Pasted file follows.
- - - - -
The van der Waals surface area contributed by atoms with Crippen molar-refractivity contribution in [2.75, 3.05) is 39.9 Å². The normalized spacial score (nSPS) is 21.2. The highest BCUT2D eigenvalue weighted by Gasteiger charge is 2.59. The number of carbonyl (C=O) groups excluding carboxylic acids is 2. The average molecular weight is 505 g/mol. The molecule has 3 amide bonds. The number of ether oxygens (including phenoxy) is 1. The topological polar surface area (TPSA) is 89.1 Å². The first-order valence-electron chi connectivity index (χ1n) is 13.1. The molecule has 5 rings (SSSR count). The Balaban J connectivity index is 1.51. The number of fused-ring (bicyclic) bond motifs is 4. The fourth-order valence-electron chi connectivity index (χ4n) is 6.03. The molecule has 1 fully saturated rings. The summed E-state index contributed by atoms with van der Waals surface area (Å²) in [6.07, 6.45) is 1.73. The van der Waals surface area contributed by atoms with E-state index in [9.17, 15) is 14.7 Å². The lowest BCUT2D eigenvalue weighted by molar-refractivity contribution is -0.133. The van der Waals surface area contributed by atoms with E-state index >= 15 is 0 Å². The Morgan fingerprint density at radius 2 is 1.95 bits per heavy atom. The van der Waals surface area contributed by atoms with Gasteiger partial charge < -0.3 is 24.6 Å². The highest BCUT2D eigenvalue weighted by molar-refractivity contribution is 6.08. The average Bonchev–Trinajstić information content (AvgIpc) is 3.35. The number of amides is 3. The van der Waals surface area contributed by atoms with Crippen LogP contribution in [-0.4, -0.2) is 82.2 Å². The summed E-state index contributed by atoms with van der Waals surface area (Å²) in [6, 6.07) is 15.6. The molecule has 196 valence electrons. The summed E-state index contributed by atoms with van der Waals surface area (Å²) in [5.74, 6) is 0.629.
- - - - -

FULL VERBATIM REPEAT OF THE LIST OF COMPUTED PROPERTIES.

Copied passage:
The van der Waals surface area contributed by atoms with Crippen molar-refractivity contribution in [2.75, 3.05) is 39.9 Å². The normalized spacial score (nSPS) is 21.2. The highest BCUT2D eigenvalue weighted by Gasteiger charge is 2.59. The number of carbonyl (C=O) groups excluding carboxylic acids is 2. The average molecular weight is 505 g/mol. The molecule has 3 amide bonds. The number of ether oxygens (including phenoxy) is 1. The topological polar surface area (TPSA) is 89.1 Å². The first-order valence-electron chi connectivity index (χ1n) is 13.1. The molecule has 5 rings (SSSR count). The Balaban J connectivity index is 1.51. The number of fused-ring (bicyclic) bond motifs is 4. The fourth-order valence-electron chi connectivity index (χ4n) is 6.03. The molecule has 1 fully saturated rings. The summed E-state index contributed by atoms with van der Waals surface area (Å²) in [6.07, 6.45) is 1.73. The van der Waals surface area contributed by atoms with E-state index in [9.17, 15) is 14.7 Å². The lowest BCUT2D eigenvalue weighted by molar-refractivity contribution is -0.133. The van der Waals surface area contributed by atoms with E-state index >= 15 is 0 Å². The Morgan fingerprint density at radius 2 is 1.95 bits per heavy atom. The van der Waals surface area contributed by atoms with Gasteiger partial charge < -0.3 is 24.6 Å². The highest BCUT2D eigenvalue weighted by molar-refractivity contribution is 6.08. The average Bonchev–Trinajstić information content (AvgIpc) is 3.35. The number of amides is 3. The van der Waals surface area contributed by atoms with Crippen LogP contribution in [-0.4, -0.2) is 82.2 Å². The summed E-state index contributed by atoms with van der Waals surface area (Å²) in [6, 6.07) is 15.6. The molecule has 196 valence electrons. The summed E-state index contributed by atoms with van der Waals surface area (Å²) in [5.74, 6) is 0.629.